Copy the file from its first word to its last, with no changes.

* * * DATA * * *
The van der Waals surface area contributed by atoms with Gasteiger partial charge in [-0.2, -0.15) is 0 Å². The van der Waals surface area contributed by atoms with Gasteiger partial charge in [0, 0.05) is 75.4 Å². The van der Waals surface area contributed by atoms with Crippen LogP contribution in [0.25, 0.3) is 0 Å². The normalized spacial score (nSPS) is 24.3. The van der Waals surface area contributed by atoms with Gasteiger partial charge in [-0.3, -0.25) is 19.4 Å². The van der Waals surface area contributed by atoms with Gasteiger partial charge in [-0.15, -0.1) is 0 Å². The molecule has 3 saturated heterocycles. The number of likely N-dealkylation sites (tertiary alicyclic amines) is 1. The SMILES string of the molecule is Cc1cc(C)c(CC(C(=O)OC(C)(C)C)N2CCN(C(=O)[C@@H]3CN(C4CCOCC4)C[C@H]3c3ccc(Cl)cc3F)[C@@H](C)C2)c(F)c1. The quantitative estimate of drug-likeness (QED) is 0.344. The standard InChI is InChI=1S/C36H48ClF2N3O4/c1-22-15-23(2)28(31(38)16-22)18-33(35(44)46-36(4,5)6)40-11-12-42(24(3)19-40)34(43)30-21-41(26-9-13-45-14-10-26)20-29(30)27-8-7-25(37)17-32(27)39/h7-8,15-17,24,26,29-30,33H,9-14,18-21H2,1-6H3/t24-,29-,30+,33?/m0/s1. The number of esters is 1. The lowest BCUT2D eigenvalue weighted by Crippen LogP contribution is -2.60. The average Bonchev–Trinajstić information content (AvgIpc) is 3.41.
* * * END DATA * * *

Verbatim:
The van der Waals surface area contributed by atoms with Gasteiger partial charge in [-0.2, -0.15) is 0 Å². The van der Waals surface area contributed by atoms with Gasteiger partial charge in [0, 0.05) is 75.4 Å². The van der Waals surface area contributed by atoms with Crippen LogP contribution in [0.25, 0.3) is 0 Å². The normalized spacial score (nSPS) is 24.3. The van der Waals surface area contributed by atoms with Gasteiger partial charge in [-0.3, -0.25) is 19.4 Å². The van der Waals surface area contributed by atoms with Gasteiger partial charge in [-0.15, -0.1) is 0 Å². The molecule has 3 saturated heterocycles. The number of likely N-dealkylation sites (tertiary alicyclic amines) is 1. The SMILES string of the molecule is Cc1cc(C)c(CC(C(=O)OC(C)(C)C)N2CCN(C(=O)[C@@H]3CN(C4CCOCC4)C[C@H]3c3ccc(Cl)cc3F)[C@@H](C)C2)c(F)c1. The quantitative estimate of drug-likeness (QED) is 0.344. The standard InChI is InChI=1S/C36H48ClF2N3O4/c1-22-15-23(2)28(31(38)16-22)18-33(35(44)46-36(4,5)6)40-11-12-42(24(3)19-40)34(43)30-21-41(26-9-13-45-14-10-26)20-29(30)27-8-7-25(37)17-32(27)39/h7-8,15-17,24,26,29-30,33H,9-14,18-21H2,1-6H3/t24-,29-,30+,33?/m0/s1. The number of esters is 1. The lowest BCUT2D eigenvalue weighted by Crippen LogP contribution is -2.60. The average Bonchev–Trinajstić information content (AvgIpc) is 3.41.